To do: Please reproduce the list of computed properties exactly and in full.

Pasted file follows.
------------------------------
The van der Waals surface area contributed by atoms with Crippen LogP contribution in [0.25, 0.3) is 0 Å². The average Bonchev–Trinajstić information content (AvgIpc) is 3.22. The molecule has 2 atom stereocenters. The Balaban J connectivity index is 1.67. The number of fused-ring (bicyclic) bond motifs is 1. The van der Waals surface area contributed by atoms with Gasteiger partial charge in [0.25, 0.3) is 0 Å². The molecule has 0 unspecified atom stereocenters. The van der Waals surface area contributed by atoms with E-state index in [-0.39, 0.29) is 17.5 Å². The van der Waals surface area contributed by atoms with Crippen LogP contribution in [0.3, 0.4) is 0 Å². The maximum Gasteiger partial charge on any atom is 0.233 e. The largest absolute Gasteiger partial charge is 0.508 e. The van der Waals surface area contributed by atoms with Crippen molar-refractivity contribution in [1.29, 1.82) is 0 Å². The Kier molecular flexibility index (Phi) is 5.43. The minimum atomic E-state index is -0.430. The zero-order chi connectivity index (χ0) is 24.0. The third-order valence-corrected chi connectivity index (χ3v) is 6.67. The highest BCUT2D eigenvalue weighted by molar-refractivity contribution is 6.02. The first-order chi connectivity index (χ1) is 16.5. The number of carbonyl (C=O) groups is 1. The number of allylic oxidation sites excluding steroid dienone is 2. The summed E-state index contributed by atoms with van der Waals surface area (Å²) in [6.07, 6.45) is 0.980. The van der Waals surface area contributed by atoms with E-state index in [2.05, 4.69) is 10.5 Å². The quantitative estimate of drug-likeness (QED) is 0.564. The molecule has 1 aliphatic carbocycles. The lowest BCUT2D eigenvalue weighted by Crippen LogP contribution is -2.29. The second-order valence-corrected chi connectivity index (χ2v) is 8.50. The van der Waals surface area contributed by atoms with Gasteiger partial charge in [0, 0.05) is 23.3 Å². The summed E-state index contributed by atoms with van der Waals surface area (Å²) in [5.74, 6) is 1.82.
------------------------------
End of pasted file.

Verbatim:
The van der Waals surface area contributed by atoms with Crippen LogP contribution in [0.25, 0.3) is 0 Å². The average Bonchev–Trinajstić information content (AvgIpc) is 3.22. The molecule has 2 atom stereocenters. The Balaban J connectivity index is 1.67. The number of fused-ring (bicyclic) bond motifs is 1. The van der Waals surface area contributed by atoms with Gasteiger partial charge in [0.25, 0.3) is 0 Å². The molecule has 0 unspecified atom stereocenters. The van der Waals surface area contributed by atoms with E-state index in [-0.39, 0.29) is 17.5 Å². The van der Waals surface area contributed by atoms with Crippen LogP contribution in [0.3, 0.4) is 0 Å². The maximum Gasteiger partial charge on any atom is 0.233 e. The largest absolute Gasteiger partial charge is 0.508 e. The van der Waals surface area contributed by atoms with Crippen molar-refractivity contribution in [1.29, 1.82) is 0 Å². The Kier molecular flexibility index (Phi) is 5.43. The minimum atomic E-state index is -0.430. The zero-order chi connectivity index (χ0) is 24.0. The third-order valence-corrected chi connectivity index (χ3v) is 6.67. The highest BCUT2D eigenvalue weighted by molar-refractivity contribution is 6.02. The first-order chi connectivity index (χ1) is 16.5. The number of carbonyl (C=O) groups is 1. The number of allylic oxidation sites excluding steroid dienone is 2. The summed E-state index contributed by atoms with van der Waals surface area (Å²) in [6.07, 6.45) is 0.980. The van der Waals surface area contributed by atoms with E-state index in [2.05, 4.69) is 10.5 Å². The quantitative estimate of drug-likeness (QED) is 0.564. The molecule has 1 aliphatic carbocycles. The lowest BCUT2D eigenvalue weighted by Crippen LogP contribution is -2.29. The second-order valence-corrected chi connectivity index (χ2v) is 8.50. The van der Waals surface area contributed by atoms with Gasteiger partial charge in [0, 0.05) is 23.3 Å². The summed E-state index contributed by atoms with van der Waals surface area (Å²) in [5.74, 6) is 1.82.